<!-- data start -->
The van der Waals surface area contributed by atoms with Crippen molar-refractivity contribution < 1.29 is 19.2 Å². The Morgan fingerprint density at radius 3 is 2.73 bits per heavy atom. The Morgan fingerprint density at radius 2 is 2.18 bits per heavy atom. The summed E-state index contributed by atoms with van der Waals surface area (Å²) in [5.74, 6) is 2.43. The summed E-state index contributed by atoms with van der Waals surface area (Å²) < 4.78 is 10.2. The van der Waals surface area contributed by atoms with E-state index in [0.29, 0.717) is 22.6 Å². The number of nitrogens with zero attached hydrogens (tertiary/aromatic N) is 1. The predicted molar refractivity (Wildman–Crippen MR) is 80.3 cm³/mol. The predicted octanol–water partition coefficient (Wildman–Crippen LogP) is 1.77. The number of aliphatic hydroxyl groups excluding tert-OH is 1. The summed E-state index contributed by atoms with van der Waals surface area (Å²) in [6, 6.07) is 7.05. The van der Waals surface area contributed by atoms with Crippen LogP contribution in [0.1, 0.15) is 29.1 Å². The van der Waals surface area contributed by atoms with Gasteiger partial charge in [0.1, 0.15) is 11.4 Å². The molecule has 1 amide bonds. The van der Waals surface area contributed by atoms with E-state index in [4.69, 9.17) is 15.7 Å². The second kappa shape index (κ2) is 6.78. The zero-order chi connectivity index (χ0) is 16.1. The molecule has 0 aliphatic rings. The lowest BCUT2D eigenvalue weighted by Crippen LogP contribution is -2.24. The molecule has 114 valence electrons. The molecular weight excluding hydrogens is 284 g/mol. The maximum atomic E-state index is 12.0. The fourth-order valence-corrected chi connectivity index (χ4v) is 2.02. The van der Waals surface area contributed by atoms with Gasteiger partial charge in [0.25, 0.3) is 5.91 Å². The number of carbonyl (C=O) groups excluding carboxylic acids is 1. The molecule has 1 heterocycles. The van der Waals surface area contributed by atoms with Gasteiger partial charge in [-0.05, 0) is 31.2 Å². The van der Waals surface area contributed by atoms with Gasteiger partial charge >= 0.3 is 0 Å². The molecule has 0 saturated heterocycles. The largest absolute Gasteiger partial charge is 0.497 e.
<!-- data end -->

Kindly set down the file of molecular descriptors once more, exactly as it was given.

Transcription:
The van der Waals surface area contributed by atoms with Crippen molar-refractivity contribution < 1.29 is 19.2 Å². The Morgan fingerprint density at radius 3 is 2.73 bits per heavy atom. The Morgan fingerprint density at radius 2 is 2.18 bits per heavy atom. The summed E-state index contributed by atoms with van der Waals surface area (Å²) in [5.74, 6) is 2.43. The summed E-state index contributed by atoms with van der Waals surface area (Å²) < 4.78 is 10.2. The van der Waals surface area contributed by atoms with E-state index in [0.29, 0.717) is 22.6 Å². The number of nitrogens with zero attached hydrogens (tertiary/aromatic N) is 1. The predicted molar refractivity (Wildman–Crippen MR) is 80.3 cm³/mol. The predicted octanol–water partition coefficient (Wildman–Crippen LogP) is 1.77. The number of aliphatic hydroxyl groups excluding tert-OH is 1. The summed E-state index contributed by atoms with van der Waals surface area (Å²) in [6, 6.07) is 7.05. The van der Waals surface area contributed by atoms with Crippen LogP contribution in [0.1, 0.15) is 29.1 Å². The van der Waals surface area contributed by atoms with Gasteiger partial charge in [0.1, 0.15) is 11.4 Å². The molecule has 1 amide bonds. The van der Waals surface area contributed by atoms with E-state index in [4.69, 9.17) is 15.7 Å². The second kappa shape index (κ2) is 6.78. The zero-order chi connectivity index (χ0) is 16.1. The molecule has 0 aliphatic rings. The lowest BCUT2D eigenvalue weighted by Crippen LogP contribution is -2.24. The molecule has 114 valence electrons. The molecular weight excluding hydrogens is 284 g/mol. The maximum atomic E-state index is 12.0. The fourth-order valence-corrected chi connectivity index (χ4v) is 2.02. The van der Waals surface area contributed by atoms with Gasteiger partial charge in [0.25, 0.3) is 5.91 Å². The number of carbonyl (C=O) groups excluding carboxylic acids is 1. The molecule has 1 heterocycles. The van der Waals surface area contributed by atoms with Gasteiger partial charge in [-0.05, 0) is 31.2 Å². The van der Waals surface area contributed by atoms with Gasteiger partial charge >= 0.3 is 0 Å². The molecule has 0 saturated heterocycles. The largest absolute Gasteiger partial charge is 0.497 e.